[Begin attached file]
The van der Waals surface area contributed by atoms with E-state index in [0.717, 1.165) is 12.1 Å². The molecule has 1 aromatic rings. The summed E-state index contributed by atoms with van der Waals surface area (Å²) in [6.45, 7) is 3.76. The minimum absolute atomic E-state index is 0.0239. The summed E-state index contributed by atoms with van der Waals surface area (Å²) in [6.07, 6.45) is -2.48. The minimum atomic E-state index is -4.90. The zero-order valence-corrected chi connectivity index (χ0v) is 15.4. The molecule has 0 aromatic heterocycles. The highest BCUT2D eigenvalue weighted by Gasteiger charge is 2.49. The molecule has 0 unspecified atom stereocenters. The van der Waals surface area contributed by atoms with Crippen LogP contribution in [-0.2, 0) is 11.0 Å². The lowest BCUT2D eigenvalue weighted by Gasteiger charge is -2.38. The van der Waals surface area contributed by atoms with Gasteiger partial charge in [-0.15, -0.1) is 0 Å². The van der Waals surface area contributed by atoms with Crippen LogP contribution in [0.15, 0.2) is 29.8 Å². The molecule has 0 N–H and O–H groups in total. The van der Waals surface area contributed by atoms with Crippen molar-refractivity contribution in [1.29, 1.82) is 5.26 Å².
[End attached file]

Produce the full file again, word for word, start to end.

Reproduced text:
The van der Waals surface area contributed by atoms with E-state index in [0.717, 1.165) is 12.1 Å². The molecule has 1 aromatic rings. The summed E-state index contributed by atoms with van der Waals surface area (Å²) in [6.45, 7) is 3.76. The minimum absolute atomic E-state index is 0.0239. The summed E-state index contributed by atoms with van der Waals surface area (Å²) in [6.07, 6.45) is -2.48. The minimum atomic E-state index is -4.90. The zero-order valence-corrected chi connectivity index (χ0v) is 15.4. The molecule has 0 aromatic heterocycles. The highest BCUT2D eigenvalue weighted by Gasteiger charge is 2.49. The molecule has 0 unspecified atom stereocenters. The van der Waals surface area contributed by atoms with Crippen LogP contribution in [-0.2, 0) is 11.0 Å². The lowest BCUT2D eigenvalue weighted by Gasteiger charge is -2.38. The van der Waals surface area contributed by atoms with Gasteiger partial charge in [-0.15, -0.1) is 0 Å². The van der Waals surface area contributed by atoms with Crippen LogP contribution in [0.15, 0.2) is 29.8 Å². The molecule has 0 N–H and O–H groups in total. The van der Waals surface area contributed by atoms with Crippen molar-refractivity contribution in [1.29, 1.82) is 5.26 Å².